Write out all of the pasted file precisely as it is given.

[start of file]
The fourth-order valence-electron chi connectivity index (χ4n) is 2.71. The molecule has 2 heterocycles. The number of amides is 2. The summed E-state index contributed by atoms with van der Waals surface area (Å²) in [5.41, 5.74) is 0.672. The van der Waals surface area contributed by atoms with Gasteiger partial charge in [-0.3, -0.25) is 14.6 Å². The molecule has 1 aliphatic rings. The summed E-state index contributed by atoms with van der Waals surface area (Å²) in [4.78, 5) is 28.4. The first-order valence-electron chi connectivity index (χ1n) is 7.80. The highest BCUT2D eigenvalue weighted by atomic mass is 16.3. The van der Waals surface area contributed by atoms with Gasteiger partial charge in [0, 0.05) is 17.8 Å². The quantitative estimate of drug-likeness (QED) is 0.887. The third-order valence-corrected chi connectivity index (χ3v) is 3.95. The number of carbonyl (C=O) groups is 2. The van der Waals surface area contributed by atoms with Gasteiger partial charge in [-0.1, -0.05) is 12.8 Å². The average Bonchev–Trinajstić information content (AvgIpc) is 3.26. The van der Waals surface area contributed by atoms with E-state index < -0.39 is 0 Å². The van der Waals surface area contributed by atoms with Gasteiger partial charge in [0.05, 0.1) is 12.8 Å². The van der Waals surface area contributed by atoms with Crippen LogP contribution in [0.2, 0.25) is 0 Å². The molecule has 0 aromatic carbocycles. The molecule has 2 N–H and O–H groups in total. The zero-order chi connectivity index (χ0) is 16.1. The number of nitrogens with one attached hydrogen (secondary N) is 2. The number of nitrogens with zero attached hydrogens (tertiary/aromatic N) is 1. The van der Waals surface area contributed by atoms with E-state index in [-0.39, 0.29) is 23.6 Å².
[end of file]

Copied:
The fourth-order valence-electron chi connectivity index (χ4n) is 2.71. The molecule has 2 heterocycles. The number of amides is 2. The summed E-state index contributed by atoms with van der Waals surface area (Å²) in [5.41, 5.74) is 0.672. The van der Waals surface area contributed by atoms with Gasteiger partial charge in [-0.3, -0.25) is 14.6 Å². The molecule has 1 aliphatic rings. The summed E-state index contributed by atoms with van der Waals surface area (Å²) in [4.78, 5) is 28.4. The first-order valence-electron chi connectivity index (χ1n) is 7.80. The highest BCUT2D eigenvalue weighted by atomic mass is 16.3. The van der Waals surface area contributed by atoms with Gasteiger partial charge in [0, 0.05) is 17.8 Å². The quantitative estimate of drug-likeness (QED) is 0.887. The third-order valence-corrected chi connectivity index (χ3v) is 3.95. The number of carbonyl (C=O) groups is 2. The van der Waals surface area contributed by atoms with Gasteiger partial charge in [-0.1, -0.05) is 12.8 Å². The average Bonchev–Trinajstić information content (AvgIpc) is 3.26. The van der Waals surface area contributed by atoms with E-state index < -0.39 is 0 Å². The van der Waals surface area contributed by atoms with Gasteiger partial charge in [0.05, 0.1) is 12.8 Å². The van der Waals surface area contributed by atoms with Crippen LogP contribution in [0.2, 0.25) is 0 Å². The molecule has 0 aromatic carbocycles. The molecule has 2 N–H and O–H groups in total. The zero-order chi connectivity index (χ0) is 16.1. The number of nitrogens with one attached hydrogen (secondary N) is 2. The number of nitrogens with zero attached hydrogens (tertiary/aromatic N) is 1. The van der Waals surface area contributed by atoms with E-state index in [-0.39, 0.29) is 23.6 Å².